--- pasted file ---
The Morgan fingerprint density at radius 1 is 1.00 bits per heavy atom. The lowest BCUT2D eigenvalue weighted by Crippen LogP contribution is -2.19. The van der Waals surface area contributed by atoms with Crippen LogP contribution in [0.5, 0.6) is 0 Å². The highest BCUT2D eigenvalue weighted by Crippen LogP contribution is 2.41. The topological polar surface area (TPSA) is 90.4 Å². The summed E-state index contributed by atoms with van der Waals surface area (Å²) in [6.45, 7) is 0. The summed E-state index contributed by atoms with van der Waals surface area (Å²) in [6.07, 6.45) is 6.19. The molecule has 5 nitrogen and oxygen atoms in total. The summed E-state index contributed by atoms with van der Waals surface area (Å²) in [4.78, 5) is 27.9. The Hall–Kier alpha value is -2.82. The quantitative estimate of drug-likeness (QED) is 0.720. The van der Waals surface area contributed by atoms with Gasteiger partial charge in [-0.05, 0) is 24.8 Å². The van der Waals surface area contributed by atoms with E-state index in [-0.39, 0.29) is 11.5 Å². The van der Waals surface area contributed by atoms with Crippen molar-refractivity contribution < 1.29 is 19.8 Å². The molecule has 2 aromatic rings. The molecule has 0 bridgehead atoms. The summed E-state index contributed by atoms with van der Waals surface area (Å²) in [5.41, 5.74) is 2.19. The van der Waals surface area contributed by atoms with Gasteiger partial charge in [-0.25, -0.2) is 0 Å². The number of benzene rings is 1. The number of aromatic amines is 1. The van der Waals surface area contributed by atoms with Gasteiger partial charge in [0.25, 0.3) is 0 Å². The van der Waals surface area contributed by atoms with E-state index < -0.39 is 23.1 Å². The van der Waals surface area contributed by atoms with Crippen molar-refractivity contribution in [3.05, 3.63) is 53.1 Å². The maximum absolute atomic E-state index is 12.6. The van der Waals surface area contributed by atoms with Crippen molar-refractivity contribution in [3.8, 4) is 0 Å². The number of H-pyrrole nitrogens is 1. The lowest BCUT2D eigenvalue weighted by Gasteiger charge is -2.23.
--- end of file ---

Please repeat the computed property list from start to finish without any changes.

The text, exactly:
The Morgan fingerprint density at radius 1 is 1.00 bits per heavy atom. The lowest BCUT2D eigenvalue weighted by Crippen LogP contribution is -2.19. The van der Waals surface area contributed by atoms with Crippen LogP contribution in [0.5, 0.6) is 0 Å². The highest BCUT2D eigenvalue weighted by Crippen LogP contribution is 2.41. The topological polar surface area (TPSA) is 90.4 Å². The summed E-state index contributed by atoms with van der Waals surface area (Å²) in [6.45, 7) is 0. The summed E-state index contributed by atoms with van der Waals surface area (Å²) in [6.07, 6.45) is 6.19. The molecule has 5 nitrogen and oxygen atoms in total. The summed E-state index contributed by atoms with van der Waals surface area (Å²) in [4.78, 5) is 27.9. The Hall–Kier alpha value is -2.82. The quantitative estimate of drug-likeness (QED) is 0.720. The van der Waals surface area contributed by atoms with Gasteiger partial charge in [-0.05, 0) is 24.8 Å². The van der Waals surface area contributed by atoms with E-state index in [-0.39, 0.29) is 11.5 Å². The van der Waals surface area contributed by atoms with Crippen molar-refractivity contribution < 1.29 is 19.8 Å². The molecule has 2 aromatic rings. The molecule has 0 bridgehead atoms. The summed E-state index contributed by atoms with van der Waals surface area (Å²) in [5.41, 5.74) is 2.19. The van der Waals surface area contributed by atoms with Gasteiger partial charge in [-0.25, -0.2) is 0 Å². The number of benzene rings is 1. The number of aromatic amines is 1. The van der Waals surface area contributed by atoms with Gasteiger partial charge in [0.25, 0.3) is 0 Å². The van der Waals surface area contributed by atoms with E-state index < -0.39 is 23.1 Å². The van der Waals surface area contributed by atoms with Crippen molar-refractivity contribution in [3.05, 3.63) is 53.1 Å². The maximum absolute atomic E-state index is 12.6. The van der Waals surface area contributed by atoms with Crippen molar-refractivity contribution in [3.8, 4) is 0 Å². The number of H-pyrrole nitrogens is 1. The lowest BCUT2D eigenvalue weighted by Gasteiger charge is -2.23.